Stuff that has to be on internal storage …?

Shopping for a refurb, and contemplating storage.

I know iCloud sync needs to be on the boot drive. Obviously Applications and the user folder do too.

But Dropbox can go on an external SSD, as could the photo library. And documents can shuffle around as necessary.

What else that gets big needs to be on the internal drive.

It is possible to move the whole home folder to an external drive. I did do this in the past, although it should be noted that this only seemed to work reliably on disks that were not encrypted.

If the Mac is located somewhere that is relatively secure (and not too many people have access to it) then moving the user’s home folder to the external drive might be an option to consider. If you are planning to secure the drive with FileVault then this is not something I would recommend from my previous experience.

2 Likes

FYI - I do know from experience that Dropbox support can claim “We only support Dropbox on the boot drive” even though it will easily let you move it to an external. I responded that few people have 2TB internal drives, but they didn’t care.

Of course, my actual problem with Dropbox had nothing to do with it being on an external drive, it was just a convenient way for their “help” support desk person to give up after I had stumped them.

2 Likes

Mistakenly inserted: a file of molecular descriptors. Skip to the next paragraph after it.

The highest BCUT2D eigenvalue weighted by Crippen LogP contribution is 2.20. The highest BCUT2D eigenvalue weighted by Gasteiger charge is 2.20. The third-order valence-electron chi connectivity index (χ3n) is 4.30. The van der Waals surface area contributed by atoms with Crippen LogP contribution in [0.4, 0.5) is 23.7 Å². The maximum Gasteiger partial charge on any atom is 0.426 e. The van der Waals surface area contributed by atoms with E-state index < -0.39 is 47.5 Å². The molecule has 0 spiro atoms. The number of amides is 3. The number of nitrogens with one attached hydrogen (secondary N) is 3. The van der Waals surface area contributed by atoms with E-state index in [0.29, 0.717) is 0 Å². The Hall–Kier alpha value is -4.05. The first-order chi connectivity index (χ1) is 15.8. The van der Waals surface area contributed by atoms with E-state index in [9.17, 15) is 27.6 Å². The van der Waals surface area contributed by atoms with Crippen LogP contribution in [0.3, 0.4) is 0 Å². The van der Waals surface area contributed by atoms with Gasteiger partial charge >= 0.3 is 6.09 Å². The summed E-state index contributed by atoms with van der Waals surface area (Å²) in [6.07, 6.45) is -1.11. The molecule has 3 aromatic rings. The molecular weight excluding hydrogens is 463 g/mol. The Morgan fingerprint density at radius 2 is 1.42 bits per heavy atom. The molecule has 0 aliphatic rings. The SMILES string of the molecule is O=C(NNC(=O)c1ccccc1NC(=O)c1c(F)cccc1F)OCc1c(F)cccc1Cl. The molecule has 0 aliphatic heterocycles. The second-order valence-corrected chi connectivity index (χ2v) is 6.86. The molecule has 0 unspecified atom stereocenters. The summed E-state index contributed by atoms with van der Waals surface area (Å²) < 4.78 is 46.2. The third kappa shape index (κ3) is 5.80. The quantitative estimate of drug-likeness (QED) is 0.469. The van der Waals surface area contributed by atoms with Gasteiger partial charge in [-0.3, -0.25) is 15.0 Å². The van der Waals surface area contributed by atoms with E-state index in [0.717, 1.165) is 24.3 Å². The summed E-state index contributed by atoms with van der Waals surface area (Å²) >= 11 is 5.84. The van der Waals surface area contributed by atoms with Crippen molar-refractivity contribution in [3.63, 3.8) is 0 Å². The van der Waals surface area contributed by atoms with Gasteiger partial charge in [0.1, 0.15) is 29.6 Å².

I thought Applications could run from an external drive, but would save settings within the Home folder.

Depending on the email program, the storage can be moved to the external. I used Postbox on my Mac mini and that can download all emails to an external drive, whereas Outlook and Mail download it specifically to the ~/Library folder. And on the Mac, they download it all (Windows Outlook can download a specific amount of data which is helpful).

My 2cents: I’d rather invest on at least 1TB storage than on CPU oomph or RAM size. The new machines are screamers, and the internal storage is fast, so in case you need disk paging, it will not be that noticiable.

Most applications can run from anywhere, and most will always store information in Home folder.

However, there are some weird restrictions.

1Password refuses to work on a web browser that is not installed in /Applications/.

Applications that are installed from .pkg files usually need to be installed to /Applications/.

Same with apps from the Mac App Store.

But otherwise… yes.

When I was dual-booting my MacBook Air, I had some apps installed to a partition at /Volumes/Applications/ so I didn’t have to update them twice. But it was a pain and I eventually decided it wasn’t worth the hassle for the ‘help’